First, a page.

You’ll fall ill with influenza (better known as the flu) when the virus infects your nose, throat and lungs. Influenza symptoms will be sudden, last up to seven days and can be mild to miserable. You may have a fever, chills, sore throat, sinus congestion, muscle aches or fatigue. You’re most likely to get influenza from someone who is ill, which means you can also spread it. And that’s why it’s important you’re vaccinated against influenza each year at a flu shot clinic near you.
The flu vaccine is the best prevention against influenza. We recommend everyone 6 months and older get the vaccine, but it is especially important to protect yourself with the vaccine if you’re:
- A child
- Age 50 or older
- Have chronic health conditions such as asthma, diabetes or heart disease
- Live in a nursing home
- Work in healthcare
Influenza season arrives in our area in fall and winter. Gundersen welcomes our patients to our flu shot clinics at our La Crosse and Onalaska Clinics between Monday, Oct. 17 and Wednesday, Nov. 23.
- On our La Crosse campus, you'll find our flu shot clinic on Level 1 near Imaging Services from 8:30 a.m. to 6 p.m. Monday through Thursday and 8:30 a.m. to 4:30 p.m. on Friday. We welcome walk-ins.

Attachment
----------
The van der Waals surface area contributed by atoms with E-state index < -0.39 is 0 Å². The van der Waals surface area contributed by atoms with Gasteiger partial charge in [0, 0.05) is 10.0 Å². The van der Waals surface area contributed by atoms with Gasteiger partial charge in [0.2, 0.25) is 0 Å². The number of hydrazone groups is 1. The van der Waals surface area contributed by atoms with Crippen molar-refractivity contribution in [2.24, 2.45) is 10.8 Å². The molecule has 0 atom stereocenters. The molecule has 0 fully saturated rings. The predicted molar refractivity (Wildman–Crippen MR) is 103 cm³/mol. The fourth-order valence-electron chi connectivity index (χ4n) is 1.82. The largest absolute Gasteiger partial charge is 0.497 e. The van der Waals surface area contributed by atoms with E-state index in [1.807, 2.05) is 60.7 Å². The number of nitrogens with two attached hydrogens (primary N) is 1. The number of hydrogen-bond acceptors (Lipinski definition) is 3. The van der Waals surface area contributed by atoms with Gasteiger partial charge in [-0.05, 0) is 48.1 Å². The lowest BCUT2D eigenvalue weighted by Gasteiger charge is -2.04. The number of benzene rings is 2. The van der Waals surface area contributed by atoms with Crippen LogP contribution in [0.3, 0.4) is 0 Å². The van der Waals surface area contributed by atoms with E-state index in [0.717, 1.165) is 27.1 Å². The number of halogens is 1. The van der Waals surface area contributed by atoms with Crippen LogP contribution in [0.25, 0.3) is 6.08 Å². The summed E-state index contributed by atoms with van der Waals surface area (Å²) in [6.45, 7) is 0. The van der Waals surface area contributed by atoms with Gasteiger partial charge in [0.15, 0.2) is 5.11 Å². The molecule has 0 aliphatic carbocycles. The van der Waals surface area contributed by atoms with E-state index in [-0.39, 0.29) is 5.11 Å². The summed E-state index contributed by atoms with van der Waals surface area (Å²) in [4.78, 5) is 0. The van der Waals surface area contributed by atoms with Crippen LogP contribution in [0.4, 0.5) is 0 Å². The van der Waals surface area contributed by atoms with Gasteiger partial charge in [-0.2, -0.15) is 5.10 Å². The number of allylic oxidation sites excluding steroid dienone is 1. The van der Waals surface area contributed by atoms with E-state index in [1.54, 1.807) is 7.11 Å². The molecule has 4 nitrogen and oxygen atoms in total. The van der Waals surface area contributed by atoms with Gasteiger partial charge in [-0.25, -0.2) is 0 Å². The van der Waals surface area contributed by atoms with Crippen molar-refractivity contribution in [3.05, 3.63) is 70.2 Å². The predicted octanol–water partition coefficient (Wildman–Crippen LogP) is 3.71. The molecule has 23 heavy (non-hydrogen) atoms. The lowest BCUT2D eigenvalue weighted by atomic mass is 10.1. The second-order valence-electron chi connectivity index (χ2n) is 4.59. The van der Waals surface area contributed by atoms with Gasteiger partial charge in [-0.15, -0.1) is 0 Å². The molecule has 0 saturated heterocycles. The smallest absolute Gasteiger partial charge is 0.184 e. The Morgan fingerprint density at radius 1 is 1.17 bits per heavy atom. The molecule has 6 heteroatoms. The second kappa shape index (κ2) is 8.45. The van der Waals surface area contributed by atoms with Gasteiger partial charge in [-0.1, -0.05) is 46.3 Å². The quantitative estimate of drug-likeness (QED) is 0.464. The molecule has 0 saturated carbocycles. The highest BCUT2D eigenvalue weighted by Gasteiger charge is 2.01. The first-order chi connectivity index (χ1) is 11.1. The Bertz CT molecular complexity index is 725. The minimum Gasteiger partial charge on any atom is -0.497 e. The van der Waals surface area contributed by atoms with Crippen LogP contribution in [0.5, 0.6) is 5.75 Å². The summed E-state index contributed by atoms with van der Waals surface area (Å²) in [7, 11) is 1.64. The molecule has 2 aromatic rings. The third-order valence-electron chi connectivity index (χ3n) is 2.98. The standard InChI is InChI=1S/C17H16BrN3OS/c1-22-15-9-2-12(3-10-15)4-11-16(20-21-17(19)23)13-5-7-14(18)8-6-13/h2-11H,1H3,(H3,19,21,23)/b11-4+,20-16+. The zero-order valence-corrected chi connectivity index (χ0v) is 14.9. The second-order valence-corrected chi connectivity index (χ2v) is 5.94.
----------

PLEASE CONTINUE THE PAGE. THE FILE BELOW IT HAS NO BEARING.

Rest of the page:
- In Onalaska, find our flu shot clinic on Level 4 of our clinic from 8:30 a.m. to 6 p.m. Monday through Thursday and 8:30 a.m. to 4:30 p.m. on Friday. Please call (608) 775-6829 to schedule your appointment.
The flu vaccine is also available at your primary care provider.
We will bill your insurance for the shot. If you do not have insurance, the cost will be collected at the time of service.
- Gundersen La Crosse ExpressCare Clinic
- Gundersen Pharmacies located at:
- For our other locations, please call the Gundersen facility closest to you for vaccine scheduling details.
Antiviral medications can help if there is a risk of severe illness or there is close contact with individuals at high risk for flu complications. Treatment can help if you’re:
- Seriously ill
- Older than 65 years old
- Younger than 2
- Have co-morbidities that increase your risk for severe complications, including lung disease, cardiac disease and obesity
- Sick and living with someone who is a higher risk of severe complications from influenza, including expecting mothers and those who are immunocompromised
- Working in healthcare
- Working in a nursing home